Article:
This article is part of in the series
Last Updated: Friday 28th July 2023

With Python there are several methods which can be used to check if a file exists, in a certain directory. When checking if a file exists, often it is performed right before accessing (reading and/or writing) a file. Below we will go through each method of checking if a file exists (and whether it is accessible), and discuss some of the potential issues with each one.

1. os.path.isfile(path)

This function returns true if the given path is an existing, regular file. It follows symbolic links, therefore it's possible for os.path.islink(path) to be true while os.path.isfile(path) is also true. This is a handy function to check if a file exists, because it's a simple one liner. Unfortunately the function only checks whether the specified path is a file, but does not guarantee that the user has access to it. It also only tells you that the file existed at the point in time you called the function. It is possible (although highly unlikely), that between the time you called this function, and when you access the file, it has been deleted or moved/renamed.

For example, it may fail in the following scenario:

>>> os.path.isfile('foo.txt')
>> f = open('foo.txt', 'r')
Traceback (most recent call last):
File "", line 1, in
IOError: [Errno 13] Permission denied: 'foo.txt'

2. os.access(path, mode)

This function tests if the current user (with the real uid/gid) has access (read and/or write privileges) to a given path. To test if the file is readable os.R_OK can be used, and os.W_OK can be used to determine if the file is writable. For example, as follows.

>>> # Check for read access to foo.txt
>>> os.access('foo.txt', os.R_OK)
True # This means the file exists AND you can read it.
>>> # Check for write access to foo.txt
>>> os.access('foo.txt', os.W_OK)
False # You cannot write to the file. It may or may not exist.

If you are planning on accessing a file, using this function is somewhat safer (although not completely recommend) because it also checks if you can access (reading or writing) the file. However if you plan on accessing the file, it is possible (although unlikely), that in between the time you check it is accessible and the time you access it, it has been deleted or moved/renamed. This is known as a race condition, and should be avoided. The following is an example of how it can happen.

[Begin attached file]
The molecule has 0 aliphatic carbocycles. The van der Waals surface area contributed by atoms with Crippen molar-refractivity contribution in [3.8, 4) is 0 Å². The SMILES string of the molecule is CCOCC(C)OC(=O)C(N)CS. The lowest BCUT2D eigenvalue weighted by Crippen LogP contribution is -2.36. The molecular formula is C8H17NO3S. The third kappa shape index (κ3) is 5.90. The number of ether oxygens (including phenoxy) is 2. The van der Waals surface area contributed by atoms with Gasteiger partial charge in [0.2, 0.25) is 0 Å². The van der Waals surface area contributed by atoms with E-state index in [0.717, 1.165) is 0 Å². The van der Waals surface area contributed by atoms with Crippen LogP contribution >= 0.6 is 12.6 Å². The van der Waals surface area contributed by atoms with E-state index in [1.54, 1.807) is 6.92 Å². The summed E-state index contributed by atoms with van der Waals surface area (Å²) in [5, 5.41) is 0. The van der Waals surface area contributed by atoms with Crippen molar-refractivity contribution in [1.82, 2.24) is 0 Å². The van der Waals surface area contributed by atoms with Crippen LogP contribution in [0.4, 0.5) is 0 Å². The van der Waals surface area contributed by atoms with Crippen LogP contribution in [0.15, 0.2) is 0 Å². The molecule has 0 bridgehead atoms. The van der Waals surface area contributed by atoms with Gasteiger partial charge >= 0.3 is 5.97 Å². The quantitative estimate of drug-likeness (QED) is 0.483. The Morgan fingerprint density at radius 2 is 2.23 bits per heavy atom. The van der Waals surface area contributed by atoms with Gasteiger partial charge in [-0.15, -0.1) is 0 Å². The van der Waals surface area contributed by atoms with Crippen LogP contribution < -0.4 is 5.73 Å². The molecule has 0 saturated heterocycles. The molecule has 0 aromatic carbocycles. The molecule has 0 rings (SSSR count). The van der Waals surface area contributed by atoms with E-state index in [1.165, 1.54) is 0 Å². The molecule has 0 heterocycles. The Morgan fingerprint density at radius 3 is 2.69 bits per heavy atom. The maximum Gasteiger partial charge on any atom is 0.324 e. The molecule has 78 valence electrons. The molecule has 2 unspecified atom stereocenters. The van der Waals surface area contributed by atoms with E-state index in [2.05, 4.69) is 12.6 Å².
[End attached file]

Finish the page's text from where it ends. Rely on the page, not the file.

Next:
>>> # The file 'foo.txt' currently exists and is readable.
>>> if os.access('foo.txt', os.R_OK):
>>> # After executing os.access() and before open(),
>>> # another program deletes the file.
>>> f = open('foo.txt', 'r')
Traceback (most recent call last):
File "", line 1, in
IOError: [Errno 2] No such file or directory: 'foo.txt'

3. os.stat()

In addition to the file existence check, the os.stat() function provides a powerful way to retrieve detailed information about a file in Python. This function allows you to access a wide range of file attributes, including permissions, size, ownership, timestamps, and more. 

While it offers comprehensive file details, it requires additional setup and error handling compared to some of the more straightforward methods.

The os.stat() function operates on a specified file path and returns a stat_result object that encapsulates various file attributes. Here's an example showcasing the usage of os.stat():

import os

path_to_file = '/the/path/to/file.txt'
    file_details = os.stat(path_to_file)
    print('This file exists.')
    # Accessing specific attributes
    print(f"File size: {file_details.st_size} bytes")
    print(f"File permissions: {file_details.st_mode}")
    print(f"Last modified: {file_details.st_mtime}")
    # ... and more attributes available in the 'stat_result' object
except OSError:
    print('The file is not in the specified path.')

In the example above, os.stat() is used to retrieve information about the file specified by path_to_file. The stat_result object, file_details, contains various attributes that can be accessed using dot notation. 

Here, we demonstrate accessing the file size (st_size), permissions (st_mode), and the last modified timestamp (st_mtime). Of course, you can skip accessing these attributes entirely and still use os.stat().

It's important to note that os.stat() may raise an OSError if the file is inaccessible or does not exist. Thus, enclosing the os.stat() call within a try-except block is crucial for proper error handling, as demonstrated in the code above.


4. os.listdir()

As the os.listdir() function's name suggests, it returns a list of the directories and files located inside the specified directory. However, you can also use this function in the os module to verify whether a specific file exists. 

You might have guessed that this can be done by searching through the function's output (list of files and directories) for the file's name that you want to check exists.
Here's the function in action:
import os

path_to_file = '/the/path/to/file.txt'
directory, name_of_file = os.path.split(path_to_file)
if name_of_file in os.listdir(directory):
    print('The function found that the file exists.')
    print('The file is not in the specified path.')

When the condition name_of_file in os.listdir(directory) evaluates to True, it indicates the file exists. Conversely, if the file is not found, the condition evaluates to False, indicating that the file does not exist in the specified path.